Much irreversible damage has already been done to many countries and to millions of people. The planet Earth – our one homeland – has also been wounded with consequences for all. Communities in many countries have been displaced by extreme weather events.
In Antigua and Barbuda, all the inhabitants of Barbuda were dislocated in 2017 by Hurricane Irma. Similarly, in 2019, Hurricane Dorian decimated the Abacos Islands, in The Bahamas, dislodging the entire community. Effectively, these persons were “Climate refugees” – a classification which has not yet been accepted in international law or in international provisions.
Economies of developing states, especially small island states, are repeatedly set back by extreme weather events. All of these small economies have incurred burdensome debt to rebuild destroyed countries and to try to build resiliently for the future.
Current global financial flows for adaptation, including from public and private finance sources, are insufficient and constrain implementation of adaptation options in developing countries.
A World Bank report recently revealed that “richer countries, which significantly expanded their economies over the last decades, were the largest contributors of CO2 emissions, while small states are the most affected and face the most significant costs of adaptation.” While the polluting nations get richer, the suffering nations get poorer. The injustice cannot be more blatantly obvious.
The plea for compensation for loss and damage by small countries was only reluctantly considered at COP27 and appears to have been pushed off into a committee to make recommendations to COP28 that might amount to little. The sense of hopelessness in small states is rising even as temperatures and the level of the sea rise.
In nine months, world leaders will gather at COP28 in Dubai. The leaders of the most powerful nations – and the biggest polluters – should go to Dubai to deliver climate justice to those countries caught in the vortex of crises none of them caused; they should be prepared to compensate those, that they have harmed most, for loss and damage. They should also deliver on the financial commitments made at COP meetings in Copenhagen, Paris and Glasgow. But there is no sign that this will happen. Hence the resort by small island states to seek redress in the international legal system.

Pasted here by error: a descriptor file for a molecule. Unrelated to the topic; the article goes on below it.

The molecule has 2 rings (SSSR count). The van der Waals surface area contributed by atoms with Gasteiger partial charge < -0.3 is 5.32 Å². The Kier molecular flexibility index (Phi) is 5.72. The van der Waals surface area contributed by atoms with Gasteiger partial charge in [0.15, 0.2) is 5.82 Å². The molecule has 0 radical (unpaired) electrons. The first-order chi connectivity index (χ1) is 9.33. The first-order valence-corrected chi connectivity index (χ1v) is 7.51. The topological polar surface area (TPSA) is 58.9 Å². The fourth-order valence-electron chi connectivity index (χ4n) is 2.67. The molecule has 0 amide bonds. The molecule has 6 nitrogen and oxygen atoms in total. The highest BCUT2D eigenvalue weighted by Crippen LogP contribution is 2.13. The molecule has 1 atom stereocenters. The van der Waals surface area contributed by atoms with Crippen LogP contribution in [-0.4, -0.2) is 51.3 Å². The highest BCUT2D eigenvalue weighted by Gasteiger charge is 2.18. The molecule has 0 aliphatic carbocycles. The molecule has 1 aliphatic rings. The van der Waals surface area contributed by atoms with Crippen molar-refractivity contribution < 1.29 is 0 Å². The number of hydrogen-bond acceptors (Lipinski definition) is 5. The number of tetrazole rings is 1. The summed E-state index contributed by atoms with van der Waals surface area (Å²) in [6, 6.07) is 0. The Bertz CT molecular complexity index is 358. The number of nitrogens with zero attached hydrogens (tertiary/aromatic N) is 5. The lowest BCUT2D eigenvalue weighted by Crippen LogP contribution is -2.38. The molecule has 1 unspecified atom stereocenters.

The arbitrations and the judgements of ITLOS and the ICJ are not binding on states, but they carry legal authority and moral weight that cannot be ignored. Favourable opinions from each or either of them, showing that international law is not on the side of the polluters, would be a boost to the negotiating strength of small states at COP28.
Hopefully, the consensus resolution by the UNGA that resulted from developing states working together will embolden them to do more to advance their joint interests.
Responses and previous commentaries: www.sirronaldsanders.com
(The writer is Antigua and Barbuda’s Ambassador to the United States and the Organization of American States. He is also a Senior Fellow at the Institute of Commonwealth Studies at the University of London and Massey College in the University of Toronto. The views expressed are entirely his own)